Short Answer Questions Cloning And Ethics&nbspOther Leave a comment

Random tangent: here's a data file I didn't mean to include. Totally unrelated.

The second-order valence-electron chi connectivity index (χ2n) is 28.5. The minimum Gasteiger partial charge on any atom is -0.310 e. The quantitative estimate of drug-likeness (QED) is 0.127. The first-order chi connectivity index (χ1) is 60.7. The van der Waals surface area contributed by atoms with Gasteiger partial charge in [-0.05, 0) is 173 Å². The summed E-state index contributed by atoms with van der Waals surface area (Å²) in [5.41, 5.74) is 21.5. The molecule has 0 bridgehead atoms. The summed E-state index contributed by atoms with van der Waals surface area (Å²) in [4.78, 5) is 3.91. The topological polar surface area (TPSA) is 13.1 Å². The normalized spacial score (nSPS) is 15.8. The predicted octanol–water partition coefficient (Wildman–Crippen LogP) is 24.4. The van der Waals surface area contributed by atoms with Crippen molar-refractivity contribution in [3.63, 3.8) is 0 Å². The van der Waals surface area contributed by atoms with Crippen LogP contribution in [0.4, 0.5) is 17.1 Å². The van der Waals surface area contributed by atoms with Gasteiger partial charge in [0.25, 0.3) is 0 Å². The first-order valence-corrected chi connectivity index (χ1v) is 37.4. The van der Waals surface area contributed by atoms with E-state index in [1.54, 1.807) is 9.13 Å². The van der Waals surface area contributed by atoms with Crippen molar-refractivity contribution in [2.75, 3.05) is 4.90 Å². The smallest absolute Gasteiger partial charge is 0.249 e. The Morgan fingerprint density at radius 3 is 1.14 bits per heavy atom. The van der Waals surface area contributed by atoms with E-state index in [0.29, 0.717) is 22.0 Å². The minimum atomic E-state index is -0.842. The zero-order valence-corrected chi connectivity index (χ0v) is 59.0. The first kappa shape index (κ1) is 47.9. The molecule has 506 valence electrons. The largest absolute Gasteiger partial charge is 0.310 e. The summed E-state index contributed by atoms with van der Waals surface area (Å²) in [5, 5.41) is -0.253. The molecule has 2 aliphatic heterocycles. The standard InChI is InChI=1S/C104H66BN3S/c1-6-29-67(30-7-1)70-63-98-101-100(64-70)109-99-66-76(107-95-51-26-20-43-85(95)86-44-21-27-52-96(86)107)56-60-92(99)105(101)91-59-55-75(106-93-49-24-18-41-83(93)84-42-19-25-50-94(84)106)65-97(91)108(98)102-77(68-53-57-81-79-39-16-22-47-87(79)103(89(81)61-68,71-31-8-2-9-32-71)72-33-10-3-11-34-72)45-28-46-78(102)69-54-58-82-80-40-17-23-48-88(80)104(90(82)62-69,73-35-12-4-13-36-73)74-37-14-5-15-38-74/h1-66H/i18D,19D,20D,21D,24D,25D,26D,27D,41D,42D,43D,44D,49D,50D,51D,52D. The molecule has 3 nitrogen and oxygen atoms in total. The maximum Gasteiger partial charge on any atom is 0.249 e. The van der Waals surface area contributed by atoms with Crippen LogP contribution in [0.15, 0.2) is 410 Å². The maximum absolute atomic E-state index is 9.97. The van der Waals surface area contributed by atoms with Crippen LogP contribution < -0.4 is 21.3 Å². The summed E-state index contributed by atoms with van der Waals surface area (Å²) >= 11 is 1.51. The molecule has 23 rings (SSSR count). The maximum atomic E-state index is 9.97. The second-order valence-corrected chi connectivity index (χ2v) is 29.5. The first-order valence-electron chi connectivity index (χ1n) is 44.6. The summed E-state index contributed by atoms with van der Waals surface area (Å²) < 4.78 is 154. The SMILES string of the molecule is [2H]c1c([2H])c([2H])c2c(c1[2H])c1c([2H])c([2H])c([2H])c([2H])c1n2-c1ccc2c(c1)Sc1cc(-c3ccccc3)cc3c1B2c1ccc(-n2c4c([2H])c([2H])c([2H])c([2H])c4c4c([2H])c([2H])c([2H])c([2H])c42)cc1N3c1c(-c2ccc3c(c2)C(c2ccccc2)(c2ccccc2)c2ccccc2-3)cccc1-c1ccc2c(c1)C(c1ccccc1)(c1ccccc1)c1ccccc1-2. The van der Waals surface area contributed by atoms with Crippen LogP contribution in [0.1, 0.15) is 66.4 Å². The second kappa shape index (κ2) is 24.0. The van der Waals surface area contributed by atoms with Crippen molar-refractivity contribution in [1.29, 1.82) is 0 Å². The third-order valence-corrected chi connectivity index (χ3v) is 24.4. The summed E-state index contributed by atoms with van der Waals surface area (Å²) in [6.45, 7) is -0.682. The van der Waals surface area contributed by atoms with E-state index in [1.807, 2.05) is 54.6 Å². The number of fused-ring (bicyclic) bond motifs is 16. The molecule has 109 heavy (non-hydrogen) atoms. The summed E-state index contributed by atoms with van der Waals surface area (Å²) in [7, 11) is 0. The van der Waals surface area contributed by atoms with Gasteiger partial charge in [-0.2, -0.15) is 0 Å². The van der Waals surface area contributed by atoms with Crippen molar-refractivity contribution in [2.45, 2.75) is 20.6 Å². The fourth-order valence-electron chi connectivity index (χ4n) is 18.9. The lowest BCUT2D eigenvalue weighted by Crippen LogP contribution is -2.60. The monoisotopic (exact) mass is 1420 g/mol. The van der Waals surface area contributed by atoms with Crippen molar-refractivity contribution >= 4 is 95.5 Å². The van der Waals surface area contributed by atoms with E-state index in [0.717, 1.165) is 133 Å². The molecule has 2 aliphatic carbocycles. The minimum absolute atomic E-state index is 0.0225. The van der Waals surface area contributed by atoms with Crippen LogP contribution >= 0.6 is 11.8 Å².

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SHORT ANSWERS Short Answer Questions Question 1 One demand on ethical health care going forward could be privacy and security of medical data. This is more so the case given that the deployment of technology in the medical realm has become even more pronounced. This means that going forward, private patient data could be exposed to more sophisticated hacking attempts. In seeking to meet this particular demand, the relevance of embracing the beneficence ethical principle cannot be overstated. This is to say that efforts should be made to ensure that the decisions made in as far as the implementation of technology-based solutions in the healthcare realm is concerned ought to be aligned with the best interests of patients. In those instances whereby risk to privacy is deemed too great, then efforts should be made to either embrace robust security measures, or a decision to abandon implementation made. The other demand on ethical healthcare that ought to be highlighted in this case is increased cost of accessing competent or quality healthcare. It is important to note that as Makary (2019) points out, overall healthcare costs including all private and public spending are anticipated to rise by an average of 5.5 percent per year over the next decade growing from $3.5 trillion in 2017 to $6 trillion by 2027 (311). In essence, what this means is that only those who have financial muscle will be able to access quality healthcare. In my opinion, the most relevant ethical principle in this case would be justice. This is more so the case owing to the fact that this particular principle relates to fairness. Thus, there is need for the various stakeholders in the healthcare realm to ensure that strategies are put in place to ensure that health care is equitably as well as justly distributed to all persons regardless of their socio-economic status. Question 2 The most reasonable response for healthcare providers in this case would be to change the narrative about advance directives being for the elderly only. Instead, healthcare providers should, through commentaries in the relevant media etc., highlight the relevance of advance directives for persons of all ages with or without preexisting medical conditions. In instances whereby an advance directive does not exist, i.e. as is often the case in medical emergencies, healthcare providers ought to deploy the most appropriate medical interventions with an intention of ensuring that the most urgent clinical needs of the patient are met. Later on, treatment decisions can be adapted and aligned with the preferences of the patients surrogate. Question 3 From an ethics point of view, the ethical principle of beneficence could be used in defense of the celebritys decision. This is more so the case given that as this particular principle dictates, there is need to always act in the best interests of the client. In this case, the clients best interests would be to ensure that she does not lose her livelihood. However, the ethics of such a decision could be refused on the basis of the ethical principle of veracity. This relates to being honest and truthful with the patient. In this case, there would be need for the patient to be made aware of the fact that a decision of this nature could have long-lasting physiological and psychological effects on the child. The decision could also take a physiological toll on this particular celebrity. As Clark (2016) observes, in line with the veracity principle, healthcare practitioners ought to be sincere and forthright with patients even in those instances whereby there is a risk of causing distress to patients. Being a baby created by technology, as it has been stated above, could have both physiological and psychological effects on the child. From a physiological perspective, such a move could result in serious health defects. On the other hand, from a psychological perspective, the child could later on, i.e. as an adult, face significant challenges with regard to identity formation. For instance, as Clark (2016) observes, human cloning presents a threat to our concepts of human identity and individuality (79). Thus, there…protective care to healthcare workers. Rationing healthcare equipment is a good move to ensure that finances and other resources in the health sector are well utilized (Williams, Dickinson, & Robinson, 2012). However, in present COVID 19 pandemic times for instance, providing cheap and low-quality protective care increases the risk for health care workers contracting the illness. It is therefore not a medical rationing decision. Rather, it increases treatment costs for the pandemic. The second rationing decision made by physicians is the transfer of patients from an ICU when they show signs of recovery. Most of the times, such patients have responded positively to treatment and support. In some instances, however, the reality is that patients who are transferred out of ICUs are transferred as a consequence of economic considerations and other non-medical factors effectively erecting barriers in their path to full recovery. Question 9 Petrozella argues that public conversation about abortion may be unsuccessful until it finds a common ground. Common ground on this front means that people may need to find similarities in order to connect and have a conversation (Morrison, 2011). Common ground is the only element that will result in successful conversation on abortion. Question 10 One of the ethical issues related to human cloning is the social implications. A clone is not necessarily born to nor attributed to a specific parent, and the question is who gets to take care of them for their entire life. Every child who is born is dependent on a parent but a lone child does not have a parent. The second ethical issue is the physical implications that come with cloning (Hyry, 2018). For example, there is a high likelihood of making deformed embryos. There is also the risk of many other ailments and deformities in later life. A clone would likely have normal human properties. One other prominent ethical issue that would arise on this front relates to clone rights. Do clones share have same rights as normal human beings? Also, does the person who made the clone have the… CLICK HERE TO GET A PROFESSIONAL WRITER TO WORK ON THIS PAPER AND OTHER SIMILAR PAPERS